Microservices observability tools provide you with the ability to instrument your applications to collect and present telemetry data in Cloud Monitoring, Cloud Logging, and Cloud Trace from gRPC workloads deployed on Google Cloud and elsewhere.
This documentation is intended for gRPC service owners, site reliability engineers, and anyone who uses telemetry data for troubleshooting and optimizing gRPC workloads.
Observability wraps the OpenCensus plugins for metrics, traces, and gRPC logging into a single unified plugin, without exposing any dependencies. Microservices observability uses observability data that's integrated with Cloud Monitoring, Cloud Logging, and Cloud Trace. The documentation provides instructions for incorporating observability plugins into your gRPC applications.
To help you collect information and debug your applications, Microservices observability includes the following features:
- Transport-level RPC events logging generation.
- Distributed tracing support.
- Cloud Monitoring support, including predefined dashboards.
- Cloud Logging suggested queries.
- Resource labels and custom labels.
This section describes Microservices observability features.
The observability plugin packages for each gRPC language (C++, Go, and Java) are integrated with Google Cloud's operations suite by default. With minimal configuration, the plugin retrieves metadata about your project and deployment, and configures the default quantities of tracing, metrics, and logging data generation.
Inspect RPC transport-level events
The lifecycle of a remote procedure call (RPC) can contain metadata events, including headers and trailers; message events; and status events, including OK status and error status, and finishing events. When you use Microservices observability, you can inspect the details for each type of event. You can inspect serialized message length, authority, client/server addresses, and whether the client or the server canceled the RPC.
With explicit settings, Microservices observability can enable payload logging for messages or headers. You can set size limits for the payload logs, control message, or header payload logs separately. You can also specify the target group of methods with or without wildcards.
Distributed tracing support for RPCs
Server architecture can allow an RPC to fan out into multiple calls or separate requests that flow through components. Microservices observability uses distributed tracing to make it easier to analyze and troubleshoot complex systems. The Microservices observability product provides built-in support for gRPC applications to start traces, generate spans, and propagate the tracing context.
Capture measurements for metrics monitoring
The plugin provides first-party support for a wide range of measures at message- level, RPC-level, or method-level, from message counts and message sizes to latencies. The measurements are uploaded to Cloud Monitoring. You can explore the collected metrics using the Cloud Monitoring Metrics Explorer, which has a dashboard with a set of pre-existing charts. You can also present the metrics in your own custom dashboards.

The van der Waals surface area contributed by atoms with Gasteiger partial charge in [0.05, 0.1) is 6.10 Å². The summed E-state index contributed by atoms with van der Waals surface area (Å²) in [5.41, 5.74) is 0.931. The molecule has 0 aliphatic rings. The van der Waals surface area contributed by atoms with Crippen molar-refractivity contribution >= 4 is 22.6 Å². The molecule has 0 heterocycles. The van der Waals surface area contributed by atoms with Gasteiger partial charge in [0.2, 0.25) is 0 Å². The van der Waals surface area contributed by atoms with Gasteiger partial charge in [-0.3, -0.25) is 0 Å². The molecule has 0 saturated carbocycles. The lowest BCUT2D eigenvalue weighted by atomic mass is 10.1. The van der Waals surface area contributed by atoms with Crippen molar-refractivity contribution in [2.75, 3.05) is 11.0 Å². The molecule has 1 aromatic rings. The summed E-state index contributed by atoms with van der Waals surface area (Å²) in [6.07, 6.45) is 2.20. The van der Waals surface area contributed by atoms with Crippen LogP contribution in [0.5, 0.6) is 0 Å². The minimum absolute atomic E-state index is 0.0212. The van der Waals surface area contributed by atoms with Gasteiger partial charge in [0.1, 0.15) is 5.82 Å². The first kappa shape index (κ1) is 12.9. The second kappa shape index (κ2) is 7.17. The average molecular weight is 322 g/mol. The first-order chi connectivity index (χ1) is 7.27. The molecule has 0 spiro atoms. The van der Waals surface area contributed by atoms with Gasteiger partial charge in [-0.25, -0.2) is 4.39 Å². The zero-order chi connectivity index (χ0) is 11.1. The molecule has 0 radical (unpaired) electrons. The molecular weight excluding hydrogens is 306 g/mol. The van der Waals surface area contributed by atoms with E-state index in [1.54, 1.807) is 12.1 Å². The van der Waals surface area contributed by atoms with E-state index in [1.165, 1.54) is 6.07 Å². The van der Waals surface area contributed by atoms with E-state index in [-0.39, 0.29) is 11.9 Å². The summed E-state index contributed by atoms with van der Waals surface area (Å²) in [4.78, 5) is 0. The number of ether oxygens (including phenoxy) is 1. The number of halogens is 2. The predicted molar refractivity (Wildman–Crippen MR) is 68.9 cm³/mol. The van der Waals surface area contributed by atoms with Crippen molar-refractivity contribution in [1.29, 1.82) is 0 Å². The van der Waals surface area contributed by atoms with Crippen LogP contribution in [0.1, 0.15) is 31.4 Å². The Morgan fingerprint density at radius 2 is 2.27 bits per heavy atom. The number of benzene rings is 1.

Traces and logs correlation
Traces help you identify errors and issues in your systems, while log entries help you identify the details of any errors and issues. Taken together, traces and logs provide you with an in-depth picture of the errors or issues, giving you a more complete understanding of RPCs that span different systems. Microservices observability automatically correlates logs with traces, which are sampled based on upstream sampling decisions or user-defined sampling rates.
Resource labels and custom labels
To make it more effective for you to explore observability data, Microservices observability provides resource labels by default and allows your application to define custom labels. Resource labels are deployment-specific key-value pairs that annotate the location of the workload, for example, the Compute Engine node name or the Google Kubernetes Engine namespace.
Custom labels provide a mechanism for attaching customized information as follows:
- As span labels to tracing data.
- As metric labels to metrics data.
- As log entry labels to logging data.
Custom labels are helpful when you want to include source versions or canonical service names. You can use them to add user-specific information, which helps to identify specific observability data in your logs, metrics, and traces.
Microservices observability automatically provides several suggested queries in Cloud Logging. For complete information, see Suggested queries.
The following diagram illustrates how Microservices observability collects and serves observability data:
First, you specify observability configuration to your gRPC workload. The observability configuration consists of fields that you set in an environment variable. The configuration defines the following:
- Trace spans that are exported to Cloud Trace.
- Metrics data that is exported to Cloud Monitoring.
- RPC events that are exported to Cloud Logging.
You can then view this information on custom dashboards in Cloud Monitoring and obtain suggested queries in Cloud Logging. You can also export information from Cloud Trace, Cloud Monitoring, and Cloud Logging to third-party platforms of your choice.
Microservices observability pricing is the same as Google Cloud's operations suite pricing. There are no separate charges for using Cloud Trace, Cloud Logging, and Cloud Monitoring with the Microservices observability plugins. For more information, see Google Cloud's operations suite's pricing.
For information about setting up Microservices observability, see Set up Microservices observability.
For detailed information about configuration data, trace definitions, metrics definitions, and log definitions, see Microservices observability reference.